Surveillance Debate: Today Show Quakes for Quakers

<p><img hspace="0" src="media/2005-12-22-NBCT.jpg" align="right" border="0" />Who would have thought the peaceful Quakers* [though see info at foot of column suggesting some Quakers are not so harmless] would be used as a spearhead? </p><p>Yet ironically, in the debate over national security and surveillance, liberals are attempting to beat the Quakers' plowshares into swords.</p><p>This morning's Today show offered a prime example.</p><p>In to debate was that patrician of the left, Katrina vanden Heuvel of The Nation and that most unreliable of Bush defenders, Pat Buchanan.</p><p>Credit Couric for at least identifying The Nation as a 'liberal' magazine.  Needless to say she labeled Buchanan &quot;conservative.&quot;</p><p>And in fairness, Katie hit Vanden Heuvel with a tough first question:</p><blockquote dir="ltr" style="MARGIN-RIGHT: 0px"><p>&quot;Many people say, including the President, including Vice President Cheney, that there's a reason why there hasn't been a terrorist attack, that the country is safer, it needs the Patriot Act, it needs to be able to conduct these kind of spying things.  They need more latitude because it's a different environment.&quot;</p></blockquote><p>Vanden Heuvel responded with breathtaking condescension.  &quot;Katie, Katie,&quot; she purred, with a tone befitting a teacher remonstrating with a recalcitrant third-grader, &quot;there must be a balance struck between security and liberty . . .  but this President has committed the most abuse of executive power in modern American history.  He thinks he's above the law.&quot; </p><p>Echoing Russ Feingold, vanden Heuvel declared: &quot;we need a President not a king,&quot; and accused Bush of &quot;crushing the Constitution.&quot;</p><p>Katie quickly got on board.  She responded &quot;some liberals are concerned,&quot; then 'corrected' herself, &quot;some <em>Americans</em> are concerned that it's not just potential Al-Qaeda plots that are being spied on.  We're talking about Quaker meeting houses, animal rights activists.  Are there other organizations that cause you concern over this?&quot;</p><p>For vanden Heuvel, it's shades of '1984': &quot;We're seeing only the tip of the hidden surveillance state that is being built up in these last few years.  9/11 is being used and abused by this administration.&quot;</p><p>Vanden Heuvel again referred to surveillance of Quaker meeting groups, declaring &quot;these are innocent Americans exercising their duty to fulfill the promise of America through dissent.&quot;</p><p>She then added, among groups being surveilled: &quot;Catholic Worker Groups? Katie, these are not terrorist organizations.&quot;</p><p>Buchanan agreed that &quot;they ought not to be going to Quaker meetings.&quot; </p><p>Couric would not be mollified: &quot;You kind of blew off the notion of the Quaker meeting house.  Doesn't that concern you? Maybe it's gone too far?&quot;</p><p>Buchanan had to go further: &quot;if they wasted their time with Quaker meetings, they ought to be fired,  Congress should take a look at it. But there are enemies in our midst who did these things right in the United States.&quot;</p><p>Vanden Heuvel accused President Bush of &quot;shredding&quot; the Constitution.</p><p>Buchanan called the Dems' bluff: &quot;if he shredded it, they should impeach him, but you and I know they don't have the guts to put a bill in the hopper.&quot;</p><p>Mused vanden Heuvel darkly: &quot;if the Democrats take back the House, look for articles of impeachment.&quot;</p><p>Look, I don't know if or why surveillance was conducted of the Quakers.  But when vanden Heuvel lumped them in with the Catholic Workers, she seriously overplayed her hand.</p><p>Its innocuous name notwithstanding, the Catholic Workers is a radical, far-left group.  Right here in my home town of Ithaca, a group of Catholic Workers was convicted in federal court for having sprayed blood over a military recruiter and a recruitment center.</p><p>* Query just how harmless some Quakers are.  This <a href=""><font color="#ff4010">web</font></a> site indicates that the Quaker group known as the Friends Service Committee has supported the Vietcong and the PLO and calls for revolution in the US in these terms:</p><blockquote dir="ltr" style="MARGIN-RIGHT: 0px"><p>&quot;Revolution then is needed first and foremost in the United States, thoroughgoing revolution, not a mild palliative.&quot;</p></blockquote>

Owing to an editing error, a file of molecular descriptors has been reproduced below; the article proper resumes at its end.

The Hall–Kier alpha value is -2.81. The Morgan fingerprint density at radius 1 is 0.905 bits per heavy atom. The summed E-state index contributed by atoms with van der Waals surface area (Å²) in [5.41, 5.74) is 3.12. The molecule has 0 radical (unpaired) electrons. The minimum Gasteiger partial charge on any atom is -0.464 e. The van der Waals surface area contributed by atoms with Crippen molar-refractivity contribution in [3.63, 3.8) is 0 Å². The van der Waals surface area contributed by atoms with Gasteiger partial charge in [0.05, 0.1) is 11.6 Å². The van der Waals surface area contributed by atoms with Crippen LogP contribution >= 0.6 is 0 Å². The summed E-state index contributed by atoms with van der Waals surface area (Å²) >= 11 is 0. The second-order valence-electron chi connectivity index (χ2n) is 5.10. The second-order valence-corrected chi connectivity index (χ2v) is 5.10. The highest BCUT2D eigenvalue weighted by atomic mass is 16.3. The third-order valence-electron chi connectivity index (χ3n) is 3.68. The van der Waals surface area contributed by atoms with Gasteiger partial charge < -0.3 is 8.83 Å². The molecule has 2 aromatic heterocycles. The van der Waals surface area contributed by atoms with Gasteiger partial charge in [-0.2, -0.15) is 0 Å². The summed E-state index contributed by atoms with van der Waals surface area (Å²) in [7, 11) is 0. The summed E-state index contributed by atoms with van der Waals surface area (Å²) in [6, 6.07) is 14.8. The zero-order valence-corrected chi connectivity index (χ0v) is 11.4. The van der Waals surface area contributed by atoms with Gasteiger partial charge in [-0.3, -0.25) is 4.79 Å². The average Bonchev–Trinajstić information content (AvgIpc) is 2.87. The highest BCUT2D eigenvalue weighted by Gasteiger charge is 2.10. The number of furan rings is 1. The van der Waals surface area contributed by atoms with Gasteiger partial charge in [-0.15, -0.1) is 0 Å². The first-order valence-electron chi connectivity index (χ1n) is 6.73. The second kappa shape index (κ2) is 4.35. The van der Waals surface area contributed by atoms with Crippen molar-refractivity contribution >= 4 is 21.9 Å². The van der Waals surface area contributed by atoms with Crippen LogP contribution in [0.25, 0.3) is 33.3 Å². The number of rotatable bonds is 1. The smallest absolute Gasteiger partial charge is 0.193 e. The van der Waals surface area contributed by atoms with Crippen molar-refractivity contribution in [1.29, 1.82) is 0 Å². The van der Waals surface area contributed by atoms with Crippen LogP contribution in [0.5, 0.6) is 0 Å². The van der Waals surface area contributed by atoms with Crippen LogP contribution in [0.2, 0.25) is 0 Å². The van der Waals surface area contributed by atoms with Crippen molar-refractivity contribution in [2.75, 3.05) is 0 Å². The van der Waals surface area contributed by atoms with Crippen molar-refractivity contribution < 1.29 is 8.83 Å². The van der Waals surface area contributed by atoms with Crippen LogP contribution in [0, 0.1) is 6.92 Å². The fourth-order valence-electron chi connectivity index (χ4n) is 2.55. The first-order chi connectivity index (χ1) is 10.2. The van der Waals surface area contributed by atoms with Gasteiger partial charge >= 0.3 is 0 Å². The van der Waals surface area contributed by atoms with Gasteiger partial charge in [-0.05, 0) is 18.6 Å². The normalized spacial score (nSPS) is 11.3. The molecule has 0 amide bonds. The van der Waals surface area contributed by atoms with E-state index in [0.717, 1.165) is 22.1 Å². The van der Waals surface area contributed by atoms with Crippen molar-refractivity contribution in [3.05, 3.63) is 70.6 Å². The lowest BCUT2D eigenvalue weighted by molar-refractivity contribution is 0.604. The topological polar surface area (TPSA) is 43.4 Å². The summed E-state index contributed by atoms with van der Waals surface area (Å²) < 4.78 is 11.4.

Mark Finkelstein
Mark Finkelstein is a contributing editor for NewsBusters.